We say to students, this is the most expensive purchase that they’re going to make, and actually the money isn’t the biggest expense. The biggest expense is making the wrong decision because it will affect their lives. And I think this is what I find so awe inspiring when you look at most people who work within institutions. They are so incredibly dedicated and committed to doing the right thing for the students, which delivers the right thing for the university or college.

The PIE: Can I ask you to reflect on your career and talk about your biggest highlights and biggest hurdles?

AG: If I’m being honest, the biggest external hurdles is very cliche, it’s being a woman and it’s being a Welsh woman. It’s as simple as that.

I’ll give you an example. We moved to England when I was seven. I was bullied, beaten up, chased home because I sounded different. I’m Welsh, I’m British and I’m European, but throughout a lot of my life things have been said to me, very often in humour, that have been very insulting.

Things were incredibly tough as a woman, especially the first half of my career. It’s so much better being a woman now, but even at the end of my career, there were challenges because I was a woman.

Certainly one of the things that saddened me was when I entered the commercial world in 1981, for many years I was in the minority as a woman and the more senior I got, the more isolated I was. And there were no female role models. I was incredibly lucky because I was predominantly surrounded by really good men who looked after me. And I feel a gender balanced team is vital, as reflected in the good wishes I received on Friday’s video.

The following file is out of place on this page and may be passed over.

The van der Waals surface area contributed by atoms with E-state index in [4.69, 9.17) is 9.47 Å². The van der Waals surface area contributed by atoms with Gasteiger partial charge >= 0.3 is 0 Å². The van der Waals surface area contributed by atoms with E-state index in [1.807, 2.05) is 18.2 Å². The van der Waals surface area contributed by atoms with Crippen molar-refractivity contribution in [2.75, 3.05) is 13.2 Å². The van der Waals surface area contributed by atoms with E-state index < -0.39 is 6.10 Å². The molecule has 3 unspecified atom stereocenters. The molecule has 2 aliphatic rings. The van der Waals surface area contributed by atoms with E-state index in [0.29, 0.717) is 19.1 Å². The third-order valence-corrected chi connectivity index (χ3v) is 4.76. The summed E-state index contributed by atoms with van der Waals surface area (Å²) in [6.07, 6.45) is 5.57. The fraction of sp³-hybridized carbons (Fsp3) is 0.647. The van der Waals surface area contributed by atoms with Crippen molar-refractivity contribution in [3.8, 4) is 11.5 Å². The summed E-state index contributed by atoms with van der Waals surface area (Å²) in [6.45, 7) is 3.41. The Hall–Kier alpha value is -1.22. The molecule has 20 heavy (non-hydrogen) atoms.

I’ve seen the role of women and diversity generally change beyond all recognition. Sadly when I finished my career, I’d seen things regress somewhat.

The biggest barriers internally have been, one my health, because I was born with orthopaedic problems. So legally, I would be classified as disabled, but I’ve never up until recently registered as that, and I had my first cancer surgery when I was in my 30s. And on the other side is my lack of confidence or self belief – something many people will be surprised by.

“The biggest highlight to me has been seeing people develop”

There are so many highlights. The sheer diversity of the people that I worked with overseas in the British Council, and with IDP, is just incredible. The British Council locally appointed staff are so good, they are so giving. It is just humbling.

But I would say that across all sections, the biggest highlight to me has been seeing people develop.

One person who tried for years to get into sales, I gave them their first break in sales. They ended up working on London 12, then got a massive job to do which came out of that. We heard from Martin Edwards on Friday. Look at him now. It’s really just seeing all those people develop, it’s just incredible to see that.